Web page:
Steve Rosencranz, founder of The Woods Project, recently spoke with us about his organization, risk management, and the Wilderness Risk Management Conference (WRMC.) The Woods Project was founded in 2001 and provides opportunities for low-income youth to experience the outdoors.
Read on to discover how the WRMC has benefited The Woods Project and how it can benefit you.
WRMC: Who are your participants?
Rosencranz: The Woods Project engages over 700 low-income high school students, substantially all of whom are Latino or African American, in 4,000 nights of wilderness experiences each year. Our program, which is 100% volunteer-led, is the first time many of our students have been more than five miles from home—the first time away from family and the first time to see a mountain, a clear stream, and clean air.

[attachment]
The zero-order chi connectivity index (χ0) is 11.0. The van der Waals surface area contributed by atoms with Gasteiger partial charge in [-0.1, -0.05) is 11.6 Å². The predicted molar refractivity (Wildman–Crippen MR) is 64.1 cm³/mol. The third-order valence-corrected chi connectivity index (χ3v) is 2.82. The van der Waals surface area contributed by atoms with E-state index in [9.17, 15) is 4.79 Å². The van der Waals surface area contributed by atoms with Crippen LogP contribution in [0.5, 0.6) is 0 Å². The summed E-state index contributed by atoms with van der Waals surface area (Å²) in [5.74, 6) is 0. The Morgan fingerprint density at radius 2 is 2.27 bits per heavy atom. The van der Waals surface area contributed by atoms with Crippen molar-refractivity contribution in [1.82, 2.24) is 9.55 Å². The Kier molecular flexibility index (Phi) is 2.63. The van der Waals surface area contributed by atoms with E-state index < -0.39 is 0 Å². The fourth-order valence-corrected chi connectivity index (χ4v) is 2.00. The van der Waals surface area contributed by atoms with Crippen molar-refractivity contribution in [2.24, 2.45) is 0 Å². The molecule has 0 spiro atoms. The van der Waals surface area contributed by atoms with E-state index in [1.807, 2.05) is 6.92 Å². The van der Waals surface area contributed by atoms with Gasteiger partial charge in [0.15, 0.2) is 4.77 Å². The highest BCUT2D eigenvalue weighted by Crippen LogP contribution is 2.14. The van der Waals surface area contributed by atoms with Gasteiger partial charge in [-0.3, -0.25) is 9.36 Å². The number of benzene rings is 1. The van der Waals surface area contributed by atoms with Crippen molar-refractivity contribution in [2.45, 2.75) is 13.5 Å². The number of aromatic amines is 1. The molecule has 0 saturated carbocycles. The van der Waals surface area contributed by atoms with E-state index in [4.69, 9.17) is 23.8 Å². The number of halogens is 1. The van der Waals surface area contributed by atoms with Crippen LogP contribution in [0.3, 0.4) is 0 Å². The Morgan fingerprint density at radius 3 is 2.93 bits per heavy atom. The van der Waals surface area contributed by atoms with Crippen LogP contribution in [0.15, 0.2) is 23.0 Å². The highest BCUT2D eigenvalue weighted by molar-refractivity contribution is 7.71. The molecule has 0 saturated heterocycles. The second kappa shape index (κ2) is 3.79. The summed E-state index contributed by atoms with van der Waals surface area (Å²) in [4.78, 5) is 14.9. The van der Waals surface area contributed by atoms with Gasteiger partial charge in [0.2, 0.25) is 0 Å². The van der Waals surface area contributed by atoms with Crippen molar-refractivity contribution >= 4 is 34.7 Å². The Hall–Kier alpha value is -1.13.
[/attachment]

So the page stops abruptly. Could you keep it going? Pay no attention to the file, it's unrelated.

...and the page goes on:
WRMC: What do your participants gain from the wilderness?
Rosencranz: Our students leave our program with a new understanding of who they are, how they fit into the world, and in a far stronger position to achieve success in life. We focus on using the wilderness experience to develop grit, tenacity, self-control, resilience, critical thinking, zest, curiosity, social intelligence, as well as a wilderness ethic.
WRMC: What is your definition of risk?
Rosencranz: Evaluating and managing risk is a complex process that is governed through understanding and managing the relationship between the environments in which we work combined with the experience levels of our leaders and participants. With our unique operating model—wilderness combined with volunteers combined with inexperienced participants—we work hard to develop the right "risk profile" of activities so that no part of the equation is stressed. With stress comes system failures and increased risk of injury.
WRMC: Why do you choose to take participants into situations with higher risk than, say, a classroom setting?